Timing Belt Replacement 2.4 Mitsubishi – Questions and AnswersAugust 29, 2009 1:46 pm DIY, How To Auto Repair, Mistubishi, Timing Belt
© DenLorsTools.com Summary: In this automotive repair article we cover timing belt R&R instructions on the Mitsubishi 2.4 L SOHC engine and the recommended replacement interval. We list the different makes and models that use this particular engine. Automotive repair questions and answers are included along with a diagram for timing belt marks.
The Mitsubishi 2.4 Liter SOHC engine is used in the Eclipse, Galant and Outlander. Many people are unaware that the engine is also used in the Chrysler Sebring and Dodge Stratus. It’s important to know that the 2.4 is an interference engine that may end up with bent valves and possibly damaged pistons if the timing belt strips or breaks during driving. The motor includes a main timing belt and a smaller balance shaft belt. Both of these should be replaced at the same time. The manufacturer recommended replacement interval is every 60,000 miles.
The job of replacing the timing belts on this engine is basically the same, regardless of which vehicle it is in. Specific directions for a particular model and year can be obtained online with ALLData for a small subscription fee. The subscription is offered in several different levels and is very affordable.
It’s a great way to access information without waiting. Use the repair information for a timing belt project today and to refer back to it later if other repairs need to be made at a later date. Many people are doing more of their own maintenance with the help of free auto repair information like in this blog and other repair info accessed on-line including routing and torque specifications. Car questions answered in a timely manner by professional auto technicians on our car question page can sometimes make the difference that provides a do it-yourselfer with the extra information they need to complete a job at home successfully and save hundreds of dollars.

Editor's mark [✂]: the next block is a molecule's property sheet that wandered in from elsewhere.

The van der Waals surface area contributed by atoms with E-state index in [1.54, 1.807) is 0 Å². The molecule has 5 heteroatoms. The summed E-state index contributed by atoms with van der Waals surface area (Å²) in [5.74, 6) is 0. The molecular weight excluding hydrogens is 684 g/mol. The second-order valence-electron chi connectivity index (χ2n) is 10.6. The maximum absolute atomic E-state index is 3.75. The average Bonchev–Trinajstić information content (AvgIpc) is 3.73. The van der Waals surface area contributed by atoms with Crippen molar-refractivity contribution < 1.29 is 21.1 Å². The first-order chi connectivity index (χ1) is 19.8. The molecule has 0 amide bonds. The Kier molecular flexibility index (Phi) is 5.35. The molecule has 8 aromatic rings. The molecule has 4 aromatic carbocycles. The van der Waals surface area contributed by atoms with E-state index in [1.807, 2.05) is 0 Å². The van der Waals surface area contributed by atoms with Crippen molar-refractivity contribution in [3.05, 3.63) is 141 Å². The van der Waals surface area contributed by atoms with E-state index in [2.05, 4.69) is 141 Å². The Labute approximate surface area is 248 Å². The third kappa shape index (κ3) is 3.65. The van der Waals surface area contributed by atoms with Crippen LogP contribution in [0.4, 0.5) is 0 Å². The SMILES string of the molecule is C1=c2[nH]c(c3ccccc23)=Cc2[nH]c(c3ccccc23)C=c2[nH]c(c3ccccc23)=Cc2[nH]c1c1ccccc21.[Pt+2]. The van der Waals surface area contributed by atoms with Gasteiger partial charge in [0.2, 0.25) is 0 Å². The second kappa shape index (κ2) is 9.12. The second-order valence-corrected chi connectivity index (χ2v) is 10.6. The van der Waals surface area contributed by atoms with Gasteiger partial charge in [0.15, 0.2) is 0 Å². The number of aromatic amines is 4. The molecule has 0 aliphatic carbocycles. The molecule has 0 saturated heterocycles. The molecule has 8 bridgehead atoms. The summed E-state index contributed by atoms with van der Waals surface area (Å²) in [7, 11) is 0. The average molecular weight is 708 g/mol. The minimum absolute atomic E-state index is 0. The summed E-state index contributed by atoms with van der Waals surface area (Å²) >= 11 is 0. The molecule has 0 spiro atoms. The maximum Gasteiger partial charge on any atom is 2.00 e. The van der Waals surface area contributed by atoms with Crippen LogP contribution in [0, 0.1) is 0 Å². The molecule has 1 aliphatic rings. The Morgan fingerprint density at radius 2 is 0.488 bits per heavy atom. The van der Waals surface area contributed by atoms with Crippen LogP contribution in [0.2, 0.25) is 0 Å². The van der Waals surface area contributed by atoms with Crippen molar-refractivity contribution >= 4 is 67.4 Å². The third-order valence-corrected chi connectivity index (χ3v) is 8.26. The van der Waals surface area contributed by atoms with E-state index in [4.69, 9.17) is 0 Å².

There are several precautions keep in mind. It’s always best to disconnect the battery’s ground cable, do not turn the crank shaft or camshaft with the timing belt removed. Some people prefer to remove the spark plugs to make the engine easier to turn although this is not necessary. Turn the crank shaft in the normal direction of rotation which is clockwise. Do not try to turn the crankshaft by turning the camshaft bolt. It’s always best to use tightening torque specifications provided by the manufacturer.
1. Raise and support the vehicle. If doing this at home use a floor jack and jack stands for safety. Then the right front wheel is removed and then the splash shield. It‘s easiest to loosen the water pump bolts before removing the accessory belts, otherwise the entire pulley will turn. Then remove the alternator, AC and power steering belts. After the belts are removed the upper timing cover can be taken off.
2. Always start with the engine at top dead center compression stroke with the timing marks aligned. Find top dead center by removing the #1 spark plug which is closest to the front of the engine and placing a screwdriver or 1/4″ extension down the hole. Turn the crank slowly and make sure it doesn’t bind – when the tool that was inserted reaches the highest point, top dead center is reached. Verify with marks.
3. Toward the engine with a block of wood on the floor jack positioned underneath the oil pan. Once the engine is lifted up slightly a motor mount can then be removed.
4. Leave the main crankshaft bolt in place. Remove the smaller bolts holding the crank pulley in place pulley to the side. Then remove the lower timing belt cover.
5. Now look for the timing belt marks and make sure they are aligned. I recommend making some of your own marks as well with white touch up paint or white out. Of course this will not be possible if replacing a broken or stripped belt. But when replacing a belt for maintenance I like the additional assurance, that the extra marks give me.
6. The main belt’s tensioner is hydraulic. The 12 mm bolts are removed and then he tensioner can be placed in a bench vice to be compressed. The pin to hold a tensioner in place is sometimes referred to by mechanics as grenade pins. Sometimes a small drill bit can be used instead of the specific pin. If you are replacing a tensioner it will come with the correct pin.
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